The final speaker at the Dangers of Fentanyl and Substance Abuse Panel was Becca Barnhardt, Prevention and Policy Specialist with the El Paso County Department of Health and Community Mobilizer for Fountain Valley Communities That Care (CTC), who brought hope to a bleak subject.

Becca Barnhardt EPCDH
Courtesy: Dangers of Fentanyl and Substance Abuse Panel

“We are a community-led coalition and we work to reduce youth substance use and we create safe spaces for young people,” Barnhardt said. “We do this through a five-phase change process. This process uses an evidence-based, shared risk and protective factor approach to promote healthy youth development, improve youth outcomes, and reduce problem behaviors such as substance use.”

Barnhardt explained that risk factors are the factors that increase the likelihood of someone joining in risky behaviors like substance use. She listed some risk factors including “perceived availability of substances, low commitment to school, early initiation of substance use, and poor family communication around substance use.”

Protective factors reduce the impact of the risk factors, according to Barnhardt. Those include: having a trusted adult to confide in, having clear rules regarding substance use, commitment to academics, and opportunities for positive social involvement.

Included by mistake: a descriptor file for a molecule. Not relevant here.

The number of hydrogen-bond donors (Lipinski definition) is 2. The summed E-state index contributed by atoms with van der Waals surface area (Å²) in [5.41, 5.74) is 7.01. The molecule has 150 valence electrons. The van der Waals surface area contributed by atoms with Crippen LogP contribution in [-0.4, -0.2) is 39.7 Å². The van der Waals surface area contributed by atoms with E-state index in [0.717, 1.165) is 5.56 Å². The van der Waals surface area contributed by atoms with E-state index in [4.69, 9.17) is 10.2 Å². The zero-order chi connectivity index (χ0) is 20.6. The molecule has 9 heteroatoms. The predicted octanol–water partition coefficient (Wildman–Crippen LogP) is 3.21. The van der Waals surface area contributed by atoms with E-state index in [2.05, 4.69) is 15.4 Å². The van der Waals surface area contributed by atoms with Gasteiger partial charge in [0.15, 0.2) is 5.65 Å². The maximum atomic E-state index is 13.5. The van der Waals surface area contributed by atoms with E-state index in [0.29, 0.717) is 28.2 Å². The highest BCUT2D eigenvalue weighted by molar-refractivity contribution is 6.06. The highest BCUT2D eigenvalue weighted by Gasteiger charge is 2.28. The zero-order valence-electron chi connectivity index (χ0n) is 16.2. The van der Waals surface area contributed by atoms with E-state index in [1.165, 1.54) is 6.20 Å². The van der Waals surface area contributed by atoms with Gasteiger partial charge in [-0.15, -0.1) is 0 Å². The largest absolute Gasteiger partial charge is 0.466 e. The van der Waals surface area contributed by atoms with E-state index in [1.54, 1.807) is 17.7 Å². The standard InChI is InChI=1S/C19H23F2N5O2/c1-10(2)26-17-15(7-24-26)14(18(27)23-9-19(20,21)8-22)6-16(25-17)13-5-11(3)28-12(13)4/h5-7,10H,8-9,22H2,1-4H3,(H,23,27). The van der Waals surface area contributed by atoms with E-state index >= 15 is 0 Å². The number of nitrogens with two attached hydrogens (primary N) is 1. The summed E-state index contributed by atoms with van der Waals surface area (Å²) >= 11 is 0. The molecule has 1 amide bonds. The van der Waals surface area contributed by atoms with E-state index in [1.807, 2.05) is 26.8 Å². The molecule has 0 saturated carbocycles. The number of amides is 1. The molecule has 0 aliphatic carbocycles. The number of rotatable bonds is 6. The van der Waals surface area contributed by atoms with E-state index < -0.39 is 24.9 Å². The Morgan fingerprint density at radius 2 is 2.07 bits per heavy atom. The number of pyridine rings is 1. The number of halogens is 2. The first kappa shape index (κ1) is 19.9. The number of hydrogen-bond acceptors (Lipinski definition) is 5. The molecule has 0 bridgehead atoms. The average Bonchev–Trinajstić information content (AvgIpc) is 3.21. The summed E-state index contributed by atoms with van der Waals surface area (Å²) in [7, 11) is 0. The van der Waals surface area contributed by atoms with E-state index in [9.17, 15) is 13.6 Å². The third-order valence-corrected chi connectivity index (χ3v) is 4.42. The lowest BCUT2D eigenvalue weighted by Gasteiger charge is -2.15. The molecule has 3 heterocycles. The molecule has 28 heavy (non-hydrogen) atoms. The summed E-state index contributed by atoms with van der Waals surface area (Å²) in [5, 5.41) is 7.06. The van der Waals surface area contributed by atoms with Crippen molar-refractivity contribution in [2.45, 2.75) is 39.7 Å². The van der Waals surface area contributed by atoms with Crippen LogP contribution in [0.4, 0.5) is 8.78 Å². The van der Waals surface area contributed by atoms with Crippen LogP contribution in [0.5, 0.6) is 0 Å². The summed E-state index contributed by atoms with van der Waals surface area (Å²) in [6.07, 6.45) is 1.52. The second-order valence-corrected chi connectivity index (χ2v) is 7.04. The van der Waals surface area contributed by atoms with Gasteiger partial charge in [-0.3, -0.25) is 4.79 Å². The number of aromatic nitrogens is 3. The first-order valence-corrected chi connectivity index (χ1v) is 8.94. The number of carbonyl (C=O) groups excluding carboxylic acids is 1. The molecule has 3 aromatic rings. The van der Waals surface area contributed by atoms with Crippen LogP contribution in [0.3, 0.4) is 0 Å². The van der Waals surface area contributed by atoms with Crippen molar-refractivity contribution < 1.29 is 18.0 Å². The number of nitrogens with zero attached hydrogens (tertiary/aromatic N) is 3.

“Having opportunities for young people to participate in meaningful activities with family and the community,” Barnhardt said of social involvement.

“We have young people. We have parents, youth-serving organizations, religious affiliations, local public health professionals, health care professionals, D8 and D3 representatives, and the list goes on,” she said about who was involved in their community-led coalition.

Fountain Valley CTC practices primary prevention, which is identifying and reducing risk factors and promoting protective factors before the problem becomes a problem. One example of this is the drug take-back day, which minimizes the chance of substance abuse.

Another initiative Barnhardt talked about was the lockbox campaign which targets current prescription drug use. The lockboxes will be available at Security Public Library and Pikes Peak Library District Fountain branch, and are a safe way to store prescription medicines, while also keeping them out of the wrong hands.

“Allow me to take this time to share an uplifting statistic that is very real: 81.2% of high-school-aged students in El Paso County reported never using prescription medications, not prescribed to them, in their lifetime,” Barnhardt shared.